The Culture Puzzle: Figuring Out If You Fit In

A few weeks ago, I was asked to lead an information session at a hiring event. I was somewhat reluctant to accept given the fact that I too was on the job market. I wasn’t sure my insight would be appreciated since, despite my professional expertise in Talent Acquisition and Recruiting, I could be easily viewed as their equal.

I communicated my reservations to the event organizer.

In an effort to eliminate my misgivings, he provided details about the event, the attendees, and the participating companies. I learned that the event was designed to be more of an invitational than a cattle-call type job fair.  The majority of attendees were currently employed, held active security clearances, and were pre-screened prior to the event.  I was familiar with almost all of the participating companies since they operated in the industry with which I am most experienced. He boasted that I would probably know and/or have worked with a number of the recruiters who be there.

I accepted to the challenge, anyway.

Free to speak about any topic I desired, I thought it’d be beneficial to use my recruiting experience with the job seeker in mind instead of the organization.  I asked myself,

“What would like to hear?”

Most, if not all, job seekers have been given advice on the following go-to topics:

  • Resume Writing
  • Social Media Profiles
  • Interviewing
  • Negotiating Offers.

I’m not one to follow the crowd so I settled on the topic, “The Culture Puzzle: Figuring Out If You Fit In.” I encouraged the job seekers to incorporate cultural fit into choosing the next position or company along with their other “must haves”.  I used an example from my past where I accepted a position in spite of the clear warning signs that it wasn’t a fit.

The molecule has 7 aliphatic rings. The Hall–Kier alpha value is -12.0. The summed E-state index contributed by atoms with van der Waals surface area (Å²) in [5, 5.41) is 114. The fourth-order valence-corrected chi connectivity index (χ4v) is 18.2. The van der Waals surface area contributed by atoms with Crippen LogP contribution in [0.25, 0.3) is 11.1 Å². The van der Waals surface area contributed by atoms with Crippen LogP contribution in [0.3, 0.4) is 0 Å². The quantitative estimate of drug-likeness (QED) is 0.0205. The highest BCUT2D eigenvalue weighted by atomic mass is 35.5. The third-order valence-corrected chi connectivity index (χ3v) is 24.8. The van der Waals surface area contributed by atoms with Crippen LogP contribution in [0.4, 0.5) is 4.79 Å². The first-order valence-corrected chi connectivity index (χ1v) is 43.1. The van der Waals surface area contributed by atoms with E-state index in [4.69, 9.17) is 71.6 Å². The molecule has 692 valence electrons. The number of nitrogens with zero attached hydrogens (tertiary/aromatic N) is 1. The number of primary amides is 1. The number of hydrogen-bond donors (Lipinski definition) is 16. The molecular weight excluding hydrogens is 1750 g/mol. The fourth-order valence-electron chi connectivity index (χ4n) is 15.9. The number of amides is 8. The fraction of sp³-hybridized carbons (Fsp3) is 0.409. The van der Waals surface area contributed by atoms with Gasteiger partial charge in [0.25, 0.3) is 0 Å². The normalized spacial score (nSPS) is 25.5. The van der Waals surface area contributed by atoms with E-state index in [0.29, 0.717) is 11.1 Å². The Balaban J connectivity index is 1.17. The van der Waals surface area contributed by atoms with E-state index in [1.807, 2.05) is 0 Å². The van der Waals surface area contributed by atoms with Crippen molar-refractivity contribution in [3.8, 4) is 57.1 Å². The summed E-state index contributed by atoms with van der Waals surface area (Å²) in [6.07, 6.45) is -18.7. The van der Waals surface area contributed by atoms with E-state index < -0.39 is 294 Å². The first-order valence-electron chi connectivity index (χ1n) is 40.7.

The 3 years I spent there were miserable at worst and indifferent at best. I was so eager to get away from that place that it only took 6K and the promise of more responsibility to convince me to leave.  Once again, I didn’t factor culture into the decision and placed myself into a more toxic work environment.  I revealed that one of the reasons I went to the last company, the toxic one, was because I would be reporting to a former manager from my best employer.

During the question and answer period one of the attendees asked me a profoundly thoughtful question. Since people make up the culture, what was the issue?

The missing piece was fun.

It started with breakfast.  Every Friday the Senior HR Manager brought in bagels or donuts, coffee and juice. If he was feeling especially generous, Chic-fil-A was our treat. It was something to look forward to at the end of a hectic workweek.  It provided an escape from worrying about the changes that were occurring in the company.  It allowed HR and Recruiting to set the emotional tone for the building.

Happy people attract and retain other happy people.

Taking the lead from the Sr. HR Manager, we not only continued the Friday breakfast, we saw a need to incorporate additional fun activities. First came the celebrations; birthdays, holidays, marriages, baby showers, and new homes. Jokes, pranks, and spontaneous activities to invoke laughter soon followed.  This gave way to contests like best work space decorations and wind-up toy races to name a few. We also found ways to revel in our work achievements, convincing management to incentivize high performance.

Over time, a subculture developed in our group. At the heart of it was fun.  Along the way other groups started to replicate our model and fun was now a part of our overall company culture.

“Fun” is an essential piece of company culture. Some of the benefits include:

                             Motivates Employees                    Produces greater job satisfaction

                              Improves Productivity                  Increases Engagement

                              Fosters Creativity                            Encourages Teamwork

                              Talent Attraction Tool                   Employee Loyalty

The next time you are on the market for a new position

  1. Assess the culture of your current or most recent employer
  2. Determine your culture must haves
  3. Evaluate the culture of your prospective employer.

Lastly, if “fun” is an important aspect of company culture for you (and it should be), make sure that your prospective employer defines and fun in a manner that is a fit for you,

M Puglise

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